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Are Men Obsessed With the Roman Empire? Yes, Say Men.

The Roman Empire began in 27 B.C. and fell in A.D. 476.

And in A.D. 2023, it went viral on TikTok.

In posts shared on social media, women have been asking the men in their lives how often they think about ancient Rome. “Constantly,” one husband responded. “Like, every day,” said a boyfriend. As of Thursday night, a thread on X, formerly known as Twitter, went on like this for more than MDCLXXIX messages. (Sorry, that’s 1,679.)

The posts have set off skepticism over whether men are actually obsessed with the Romans — and if so, what draws them to the ancient empire. It appears that the populus will not rest without answers.

“I’m starting to get sick of being asked about this,” said Kevin Feeney, a faculty fellow at New York University who teaches an introductory class on Roman history. By his estimation, enrollment is about 60 percent male.

Ancient Roman society was “extremely, extremely patriarchal,” he said, and was dominated by such alpha males as Julius Caesar and Augustus, its first emperor.

But that’s far from the whole story of Rome, or of its scholars, he added. Roman society influences everything from the United States’ form of government to its language to its architecture (right down to the prefix “arch,” which, as it happens, is also a structure popularized by the Romans).

Its history has been dissected by scholars including Mary Beard, the author of the 2015 book “SPQR.” Ms. Beard declined to comment because she is off filming. In Rome.

Dr. Feeney said he had “seen this idea out there that men care more about history,” as a result of the social media trend. “And obviously, that’s complete nonsense.”

Still, many women have been shocked by the enthusiasm men display for the ancient empire.

The trend seemed to really take off last week after Kelsey Lewis Vincent of Wilson, N.C., was scrolling through social media one night when she came across an Instagram Reel mysteriously suggesting that men the world over were hiding a secret: “Ladies, many of you do not realise how often men think about the Roman Empire.”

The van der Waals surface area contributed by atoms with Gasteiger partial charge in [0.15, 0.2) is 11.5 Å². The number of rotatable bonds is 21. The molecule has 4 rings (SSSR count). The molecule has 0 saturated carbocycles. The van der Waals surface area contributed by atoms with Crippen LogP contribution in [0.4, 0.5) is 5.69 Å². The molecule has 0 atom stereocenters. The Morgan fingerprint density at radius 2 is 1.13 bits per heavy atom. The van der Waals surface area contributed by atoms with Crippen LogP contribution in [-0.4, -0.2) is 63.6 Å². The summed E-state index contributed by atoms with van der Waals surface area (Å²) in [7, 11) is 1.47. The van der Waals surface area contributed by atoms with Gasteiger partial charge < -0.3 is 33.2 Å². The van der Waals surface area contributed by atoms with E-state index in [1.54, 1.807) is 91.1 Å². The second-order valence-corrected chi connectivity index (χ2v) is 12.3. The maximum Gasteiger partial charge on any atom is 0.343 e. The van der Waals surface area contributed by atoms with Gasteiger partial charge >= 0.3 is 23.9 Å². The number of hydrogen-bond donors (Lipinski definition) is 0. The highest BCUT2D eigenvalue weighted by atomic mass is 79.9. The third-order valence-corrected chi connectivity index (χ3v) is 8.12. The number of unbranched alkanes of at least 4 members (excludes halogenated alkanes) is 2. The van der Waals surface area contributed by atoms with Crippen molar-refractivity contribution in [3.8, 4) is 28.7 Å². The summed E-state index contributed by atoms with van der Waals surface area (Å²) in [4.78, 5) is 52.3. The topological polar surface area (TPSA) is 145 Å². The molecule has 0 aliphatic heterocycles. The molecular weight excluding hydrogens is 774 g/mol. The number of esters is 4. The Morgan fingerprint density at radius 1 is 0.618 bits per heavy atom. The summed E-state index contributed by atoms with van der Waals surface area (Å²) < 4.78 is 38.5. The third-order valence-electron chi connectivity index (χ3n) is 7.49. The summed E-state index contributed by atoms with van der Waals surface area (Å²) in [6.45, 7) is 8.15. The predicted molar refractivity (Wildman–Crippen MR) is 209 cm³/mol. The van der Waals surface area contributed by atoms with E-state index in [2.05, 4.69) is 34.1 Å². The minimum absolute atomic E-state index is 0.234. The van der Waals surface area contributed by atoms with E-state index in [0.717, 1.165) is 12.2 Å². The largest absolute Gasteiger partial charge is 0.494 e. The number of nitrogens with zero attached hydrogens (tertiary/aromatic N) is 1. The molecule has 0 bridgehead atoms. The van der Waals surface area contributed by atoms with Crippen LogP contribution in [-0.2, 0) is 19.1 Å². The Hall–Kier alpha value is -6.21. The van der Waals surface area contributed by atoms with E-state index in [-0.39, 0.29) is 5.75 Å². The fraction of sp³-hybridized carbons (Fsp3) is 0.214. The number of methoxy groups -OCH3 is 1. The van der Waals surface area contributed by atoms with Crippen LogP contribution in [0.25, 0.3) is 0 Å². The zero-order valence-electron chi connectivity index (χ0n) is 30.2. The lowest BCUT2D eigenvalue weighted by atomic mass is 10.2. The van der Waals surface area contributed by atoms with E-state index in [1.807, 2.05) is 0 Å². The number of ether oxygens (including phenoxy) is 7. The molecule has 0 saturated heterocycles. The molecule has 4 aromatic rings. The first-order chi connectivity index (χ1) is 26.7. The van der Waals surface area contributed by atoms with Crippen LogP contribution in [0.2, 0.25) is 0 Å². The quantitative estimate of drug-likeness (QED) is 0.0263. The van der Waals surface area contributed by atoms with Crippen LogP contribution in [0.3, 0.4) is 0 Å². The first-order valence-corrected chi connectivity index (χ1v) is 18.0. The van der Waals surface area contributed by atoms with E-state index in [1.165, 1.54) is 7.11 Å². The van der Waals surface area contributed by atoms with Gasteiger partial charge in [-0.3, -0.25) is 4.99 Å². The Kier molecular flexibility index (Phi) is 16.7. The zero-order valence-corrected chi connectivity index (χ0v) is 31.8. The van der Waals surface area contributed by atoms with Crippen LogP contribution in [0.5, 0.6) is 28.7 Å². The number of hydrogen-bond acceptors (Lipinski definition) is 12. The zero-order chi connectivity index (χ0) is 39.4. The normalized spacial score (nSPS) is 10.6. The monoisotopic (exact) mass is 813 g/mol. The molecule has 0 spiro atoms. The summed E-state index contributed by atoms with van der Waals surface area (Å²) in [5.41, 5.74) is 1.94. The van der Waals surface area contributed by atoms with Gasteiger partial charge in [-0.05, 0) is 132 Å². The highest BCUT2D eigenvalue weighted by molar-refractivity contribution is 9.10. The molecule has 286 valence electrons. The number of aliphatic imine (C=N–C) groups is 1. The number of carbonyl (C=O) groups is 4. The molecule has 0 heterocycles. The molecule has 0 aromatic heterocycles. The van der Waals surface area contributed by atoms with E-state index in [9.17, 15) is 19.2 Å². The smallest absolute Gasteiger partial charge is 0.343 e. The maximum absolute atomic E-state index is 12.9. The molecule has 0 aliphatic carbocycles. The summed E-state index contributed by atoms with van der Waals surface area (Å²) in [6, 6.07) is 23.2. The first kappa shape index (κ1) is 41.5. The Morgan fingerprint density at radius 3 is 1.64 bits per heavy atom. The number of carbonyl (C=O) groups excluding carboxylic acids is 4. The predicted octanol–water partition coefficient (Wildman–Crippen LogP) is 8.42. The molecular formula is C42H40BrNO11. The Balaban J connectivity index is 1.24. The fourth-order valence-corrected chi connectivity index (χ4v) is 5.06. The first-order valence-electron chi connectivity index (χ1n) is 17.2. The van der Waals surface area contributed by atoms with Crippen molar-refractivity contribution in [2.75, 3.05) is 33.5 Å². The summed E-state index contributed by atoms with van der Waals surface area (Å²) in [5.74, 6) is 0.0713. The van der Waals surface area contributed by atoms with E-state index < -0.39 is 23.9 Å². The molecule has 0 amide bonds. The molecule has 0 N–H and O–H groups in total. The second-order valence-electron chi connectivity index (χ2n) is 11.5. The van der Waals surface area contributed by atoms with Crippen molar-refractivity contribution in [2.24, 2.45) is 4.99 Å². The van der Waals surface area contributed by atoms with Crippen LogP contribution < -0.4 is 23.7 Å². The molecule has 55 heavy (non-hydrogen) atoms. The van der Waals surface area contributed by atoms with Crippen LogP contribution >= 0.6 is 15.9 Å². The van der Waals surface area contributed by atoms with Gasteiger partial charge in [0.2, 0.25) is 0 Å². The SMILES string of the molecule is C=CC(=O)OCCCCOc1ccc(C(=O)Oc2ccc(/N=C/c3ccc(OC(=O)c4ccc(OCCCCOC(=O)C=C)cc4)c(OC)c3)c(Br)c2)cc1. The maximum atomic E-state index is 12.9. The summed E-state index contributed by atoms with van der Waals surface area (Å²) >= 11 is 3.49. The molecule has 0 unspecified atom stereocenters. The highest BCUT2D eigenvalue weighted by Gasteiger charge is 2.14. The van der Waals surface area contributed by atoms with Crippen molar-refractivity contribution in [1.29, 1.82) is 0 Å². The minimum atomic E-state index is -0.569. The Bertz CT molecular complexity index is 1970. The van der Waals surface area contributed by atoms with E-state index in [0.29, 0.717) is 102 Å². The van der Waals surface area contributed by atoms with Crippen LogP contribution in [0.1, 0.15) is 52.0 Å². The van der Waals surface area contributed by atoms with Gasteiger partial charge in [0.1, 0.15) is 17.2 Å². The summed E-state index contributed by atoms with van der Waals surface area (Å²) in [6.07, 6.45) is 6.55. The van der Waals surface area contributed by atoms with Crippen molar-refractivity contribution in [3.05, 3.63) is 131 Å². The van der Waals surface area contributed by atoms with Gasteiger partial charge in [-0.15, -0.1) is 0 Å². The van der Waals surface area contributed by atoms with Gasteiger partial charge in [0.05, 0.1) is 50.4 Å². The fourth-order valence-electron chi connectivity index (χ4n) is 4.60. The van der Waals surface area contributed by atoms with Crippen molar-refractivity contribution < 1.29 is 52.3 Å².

Ms. Vincent asked her husband, Remy, how often the ancient civilization crossed his mind, and shared his response in a post that has now been viewed millions of times: “Without missing a beat he said ‘Every day.’”

When asked in an interview what “every day” entailed, in practical effect, Mr. Vincent, 33, said, “I’ll be going through my day and my internal monologue, as I’m driving on the highway, will remind me that this was something the Romans in a way created.” He continued, “I then start to wonder what daily life was like back then.”

Delara Alviri, 28, an entertainment lawyer in Los Angeles, found greater ambivalence when she surveyed 10 of her male friends about Rome this week. Five of them were really into it, but the other five were relatively unmoved. One said he thought about ancient Rome only when he ordered pizza from the chain Little Caesars.

Ms. Alviri said the trope reminded her of “girl dinner,” another online phenomenon that declared something not obviously gendered — in that case, a plate of nibbles — to be a uniquely gendered experience. “I feel like it has to do with a lot of the current questioning of gender roles and norms in general,” she said.

Judith Hallett, an emeritus professor of classics at the University of Maryland, described ancient Rome as “a place where there were many different definitions of masculinity.”

But after first being exposed to the civilization in middle and secondary school, Dr. Hallett added, many men continue to consume Roman history through mass media.

In recent popular culture, Roman history has been told through entertainment media like “Gladiator,” winner of the 2000 Oscar for best picture, and the TV show “Spartacus,” which focus on battles and often appeal to male audiences. “The games you play and what TV shows you watch are informing a new audience of Roman fans,” she said.

Others have argued that ancient Rome is intriguing to Americans because the country is facing a similar decline today.

That kind of status anxiety is not unique to the United States, or even to the 21st century, Dr. Feeney of N.Y.U. said. Indeed, The New York Times published articles comparing the state of the United States to the decline of Rome in 1975, 1999, 2007, 2018, 2021 and just this month.

Still, it’s not as if ancient Rome is all that men talk about, Mr. Vincent said.

“We’re not necessarily cracking open beers talking about the Roman Empire,” he said. “But it does kind of come up when we talk about who would win in a fight — a gladiatorial fight — between Thanos and Captain America.”

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